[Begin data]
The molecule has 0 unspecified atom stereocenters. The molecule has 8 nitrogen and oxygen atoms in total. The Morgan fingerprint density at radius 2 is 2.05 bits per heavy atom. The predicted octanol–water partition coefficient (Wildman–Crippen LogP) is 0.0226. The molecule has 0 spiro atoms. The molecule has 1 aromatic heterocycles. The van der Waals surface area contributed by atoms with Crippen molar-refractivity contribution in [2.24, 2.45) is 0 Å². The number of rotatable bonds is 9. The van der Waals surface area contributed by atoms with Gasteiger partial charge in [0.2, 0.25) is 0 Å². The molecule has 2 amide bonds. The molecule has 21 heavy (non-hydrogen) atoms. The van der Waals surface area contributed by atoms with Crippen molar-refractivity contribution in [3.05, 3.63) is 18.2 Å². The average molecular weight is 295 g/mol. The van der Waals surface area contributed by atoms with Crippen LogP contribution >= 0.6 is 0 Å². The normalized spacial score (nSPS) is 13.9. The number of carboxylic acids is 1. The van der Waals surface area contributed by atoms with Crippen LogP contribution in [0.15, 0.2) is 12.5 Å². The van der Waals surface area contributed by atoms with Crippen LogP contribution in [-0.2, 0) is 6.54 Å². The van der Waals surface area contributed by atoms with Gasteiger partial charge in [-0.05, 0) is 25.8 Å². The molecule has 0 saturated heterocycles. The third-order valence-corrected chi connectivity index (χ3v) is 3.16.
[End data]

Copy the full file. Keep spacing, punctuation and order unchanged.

The molecule has 0 unspecified atom stereocenters. The molecule has 8 nitrogen and oxygen atoms in total. The Morgan fingerprint density at radius 2 is 2.05 bits per heavy atom. The predicted octanol–water partition coefficient (Wildman–Crippen LogP) is 0.0226. The molecule has 0 spiro atoms. The molecule has 1 aromatic heterocycles. The van der Waals surface area contributed by atoms with Crippen molar-refractivity contribution in [2.24, 2.45) is 0 Å². The number of rotatable bonds is 9. The van der Waals surface area contributed by atoms with Gasteiger partial charge in [0.2, 0.25) is 0 Å². The molecule has 2 amide bonds. The molecule has 21 heavy (non-hydrogen) atoms. The van der Waals surface area contributed by atoms with Crippen molar-refractivity contribution in [3.05, 3.63) is 18.2 Å². The average molecular weight is 295 g/mol. The van der Waals surface area contributed by atoms with Crippen LogP contribution >= 0.6 is 0 Å². The normalized spacial score (nSPS) is 13.9. The number of carboxylic acids is 1. The van der Waals surface area contributed by atoms with Crippen LogP contribution in [0.15, 0.2) is 12.5 Å². The van der Waals surface area contributed by atoms with Crippen LogP contribution in [-0.2, 0) is 6.54 Å². The van der Waals surface area contributed by atoms with Gasteiger partial charge in [-0.05, 0) is 25.8 Å². The molecule has 0 saturated heterocycles. The third-order valence-corrected chi connectivity index (χ3v) is 3.16.